4. The Research on Taking Minoxidil Orally for Hair Loss Is Lacking

So far, there isn’t enough high-quality research to support oral minoxidil for hair loss. But a handful of small studies suggest that oral minoxidil can help treat hair loss, and may be more effective for some patients than topical treatments, Dr. Sattur says.

For example, one small observational study involving 100 women experiencing female pattern hair loss suggested that a daily pill containing 0.25 milligrams (mg) minoxidil and 25 mg spironolactone was safe and effective in treating the condition. But the study did not use a control group, so it’s not clear whether these results are due to the medication.

A later review, published in the Journal of the American Academy of Dermatology in July 2020, looked at 17 studies involving 634 patients. The review suggested that oral minoxidil was a generally effective and well-tolerated alternative to topical minoxidil, though researchers add that larger, controlled studies are needed.

5. There’s No Standard Dosage for Oral Minoxidil

Sattur points out that most of these studies looked at doses ranging from 0.25 mg to 5 mg — less than the doses used for hypertension. (Doses for hypertension usually range from 5 to 40 mg for adults and children over 12 years old.)

“Whatever limited small sample studies have been published do not have a consensus on the optimal dose,” Sattur says — a drawback that’s common to all off-label drugs. The lack of a standard dose means that it’s unclear what amount of minoxidil (if any) is safe when taken for an off-label purpose.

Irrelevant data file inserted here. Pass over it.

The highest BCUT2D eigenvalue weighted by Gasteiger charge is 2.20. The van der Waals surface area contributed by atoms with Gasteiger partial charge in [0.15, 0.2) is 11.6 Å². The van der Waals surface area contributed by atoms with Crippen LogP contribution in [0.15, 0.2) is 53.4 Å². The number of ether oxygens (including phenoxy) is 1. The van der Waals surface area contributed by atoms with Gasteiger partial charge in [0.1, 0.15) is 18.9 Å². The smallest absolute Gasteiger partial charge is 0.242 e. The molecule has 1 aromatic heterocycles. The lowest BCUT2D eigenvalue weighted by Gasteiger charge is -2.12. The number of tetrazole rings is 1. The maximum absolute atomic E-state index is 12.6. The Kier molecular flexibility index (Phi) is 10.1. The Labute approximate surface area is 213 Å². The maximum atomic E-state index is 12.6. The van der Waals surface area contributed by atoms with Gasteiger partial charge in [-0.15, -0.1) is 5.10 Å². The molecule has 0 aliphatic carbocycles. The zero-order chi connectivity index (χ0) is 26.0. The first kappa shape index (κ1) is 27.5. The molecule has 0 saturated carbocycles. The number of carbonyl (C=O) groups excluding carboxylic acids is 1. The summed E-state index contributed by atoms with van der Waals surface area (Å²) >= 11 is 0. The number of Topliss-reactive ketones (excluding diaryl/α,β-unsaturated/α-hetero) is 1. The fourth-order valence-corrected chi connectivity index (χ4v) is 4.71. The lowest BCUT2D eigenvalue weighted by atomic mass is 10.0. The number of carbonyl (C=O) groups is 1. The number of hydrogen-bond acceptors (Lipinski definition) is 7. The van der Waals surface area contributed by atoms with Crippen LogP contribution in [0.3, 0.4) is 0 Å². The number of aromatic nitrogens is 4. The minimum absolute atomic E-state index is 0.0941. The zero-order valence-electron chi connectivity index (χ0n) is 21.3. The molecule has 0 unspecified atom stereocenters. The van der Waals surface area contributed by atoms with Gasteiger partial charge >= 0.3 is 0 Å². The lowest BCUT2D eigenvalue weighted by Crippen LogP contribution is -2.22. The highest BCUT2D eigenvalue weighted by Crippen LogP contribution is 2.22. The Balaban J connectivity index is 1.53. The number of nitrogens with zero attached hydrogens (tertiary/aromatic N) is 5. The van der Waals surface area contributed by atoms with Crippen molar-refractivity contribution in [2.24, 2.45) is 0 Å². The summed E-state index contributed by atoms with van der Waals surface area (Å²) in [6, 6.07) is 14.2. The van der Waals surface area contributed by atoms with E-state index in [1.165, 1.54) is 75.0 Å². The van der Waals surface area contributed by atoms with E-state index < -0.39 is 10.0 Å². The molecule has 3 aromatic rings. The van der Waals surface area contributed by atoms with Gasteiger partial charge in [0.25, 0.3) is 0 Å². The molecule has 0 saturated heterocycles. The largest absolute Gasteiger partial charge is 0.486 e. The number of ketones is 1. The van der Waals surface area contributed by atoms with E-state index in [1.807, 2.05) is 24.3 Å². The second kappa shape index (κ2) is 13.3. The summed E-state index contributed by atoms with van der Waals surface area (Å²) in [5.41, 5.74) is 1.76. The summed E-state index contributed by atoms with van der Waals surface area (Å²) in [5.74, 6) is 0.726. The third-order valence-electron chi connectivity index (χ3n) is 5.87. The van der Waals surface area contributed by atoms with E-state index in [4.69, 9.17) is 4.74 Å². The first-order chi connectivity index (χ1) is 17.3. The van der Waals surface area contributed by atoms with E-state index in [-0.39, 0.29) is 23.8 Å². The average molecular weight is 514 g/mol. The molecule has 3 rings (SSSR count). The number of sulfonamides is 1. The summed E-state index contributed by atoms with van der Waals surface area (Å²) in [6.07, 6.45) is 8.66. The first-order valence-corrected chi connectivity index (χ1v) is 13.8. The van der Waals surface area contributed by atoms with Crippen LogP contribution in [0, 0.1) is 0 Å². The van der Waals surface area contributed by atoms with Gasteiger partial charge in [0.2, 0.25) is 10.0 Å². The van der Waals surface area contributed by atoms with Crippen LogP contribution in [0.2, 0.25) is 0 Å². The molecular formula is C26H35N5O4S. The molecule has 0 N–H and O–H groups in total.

6. Minoxidil Pills Can Carry Serious Side Effects?

Side effects are generally less of a concern with topical treatments, as they target a single area of the body, than with systemic medications like pills, which act beyond just a single body part.

Common side effects of topical minoxidil can include itching or skin rashes on the scalp, while more rare side effects can include acne, inflammation, swelling, blurred vision, or chest pain, according to?Mayo Clinic.

But the safety picture of oral minoxidil for hair loss is far less clear, because it hasn’t been tested in the type of rigorous clinical trials required for FDA approval. For example, it’s unknown whether oral minoxidil in low doses for hair loss may negatively impact blood pressure in people who don’t have hypertension, Sattur says: “It will have to be tailored in every patient based on the changes in the blood pressure and cardiovascular system.”